Tuesday, May 12, 2009

Papua New Guinea art takes Australia by storm

Artwork by Mairi Feeger featuring various social ills such as sorcery, violence and alcohol. It will go on show in BundabergArtwork by Laban Sakale
Winnie Weoa (left) and Daniel Waswas - both of whom are involved in the Australian exhibition - at Gerehu in Port Moresby last week
Joycelin Leahy (centre) with artists Winnie Weoa (left) and Daniel Waswas - both of whom are involved in the Australian exhibition - at Gerehu in Port Moresby last week

Lae girl, former journalist and Miss Papua New Guinea Joycelin Leahy is taking Australia by storm with an art exhibition, aptly titled Pacific Storms.
Pacific Storms will feature new and well-known Pacific artists such as Daniel Waswas and brothers Jeffrey and Mairi Feeger from PNG, as well as Paskua from Tahiti.
“The show will show key works, not seen in Australia before,” says the popular former journalist and 1989 Ms PNG, who ran Beyond Art in Port Moresby before moving to Australia.
Ms Leahy, now based in Australia, is well-known in both PNG and down south for being an art curator.
Just last week, she visited home at Wagang (Sipaia) village in Lae and took a boat to the cultural treasure trove of the beautiful Tami Islands off Finschhafen, Morobe province, to buy art works.
Pacific Storms, a contemporary art exhibition will be opened by Australian Minister for Pacific Affairs, Duncan Kerr, on June 3 and ends on July 13 at Bundaberg Regional Art Gallery.
It will, in a way, it will be poetic justice as Bundaberg Regional Art Gallery is historically a significant location for Pacific people including South Sea islanders that have contributed immensely to the sugarcane plantations – many through the infamous blackbirding days - and Queensland's economy.
“There are a number of their descendants and other islanders that live there,” Ms Leahy says.
“The exhibition hopes to draw the community together to re-connect with history in a contemporary and art sense.”
The show is coordinated by Pacific Curator Ms Leahy with the support of Bianca Acimovic, Bundaberg Regional Art Gallery.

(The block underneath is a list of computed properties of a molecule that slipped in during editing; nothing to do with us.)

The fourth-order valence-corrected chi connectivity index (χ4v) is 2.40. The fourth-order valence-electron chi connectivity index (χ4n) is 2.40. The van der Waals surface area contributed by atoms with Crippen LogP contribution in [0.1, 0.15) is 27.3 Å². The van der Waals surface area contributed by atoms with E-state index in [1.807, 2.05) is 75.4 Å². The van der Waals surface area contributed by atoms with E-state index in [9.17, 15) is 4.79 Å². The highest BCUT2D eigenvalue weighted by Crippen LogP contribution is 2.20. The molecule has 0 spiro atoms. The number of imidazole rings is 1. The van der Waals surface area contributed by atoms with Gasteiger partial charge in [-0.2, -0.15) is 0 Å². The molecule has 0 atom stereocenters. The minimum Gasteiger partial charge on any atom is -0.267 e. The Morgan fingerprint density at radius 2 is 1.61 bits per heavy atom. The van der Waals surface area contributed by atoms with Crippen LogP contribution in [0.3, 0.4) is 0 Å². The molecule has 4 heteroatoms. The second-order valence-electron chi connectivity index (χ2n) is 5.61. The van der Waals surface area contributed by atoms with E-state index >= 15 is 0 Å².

In the Pacific, when you see frigate birds, you know, a storm is not far behind.
During a workshop in Bundaberg last year, Ms Leahy proposed Pacific Storms as an idea to Bianca Acimovic, colleague and exhibition officer at the Bundaberg Regional Art Gallery.
After much discussion and a written proposal, the gallery accepted the idea and Joycelin, 20 years experience in working with PNG and other Pacific artists, invited over 30 artists across the Pacific islands and within the Australian Diaspora communities to have a collaborative show to highlight climate change and a number of other challenging issues in the Pacific.
These included the killer disease HIV AIDS, security, logging, and many other social threats.
Ms Leahy’s interest in climate change and how it affects cultures of coastal communities in the Pacific culture in the Pacific led to call for new art for a topic which is a hot global debate, but one that is serious for many islanders who watch their homes disappear under the seas with sea level rise and other intense weather.
“Australia has significant geographical, historical and economical ties with the Pacific islands,” she says.
“It is important for Australians to learn more about the Pacific people, as many now live and contribute to the economy and call Australia ‘home’.
“The Pacific Storms programme at Bundaberg Regional Art Gallery extends to and links the community through family and artist community collaborations, professional development and celebrations of Pacific Culture.
“Apart from Bianca and myself, several other artists are all helping to pull together what we need for the show as given the obvious economy state of our country; it has been very tough trying to get assistance.
“However, I am proud to say that the show has developed a momentum and we have been inundated with inquiries about the art, programme and involvement of others.
“It is also a good opportunity to assist the artists to do business with Australian galleries, museums and collectors as well as general public for future business partnerships.
“We are looking for a second venue in Brisbane and in hope to keep the show running for a further six to eight weeks.

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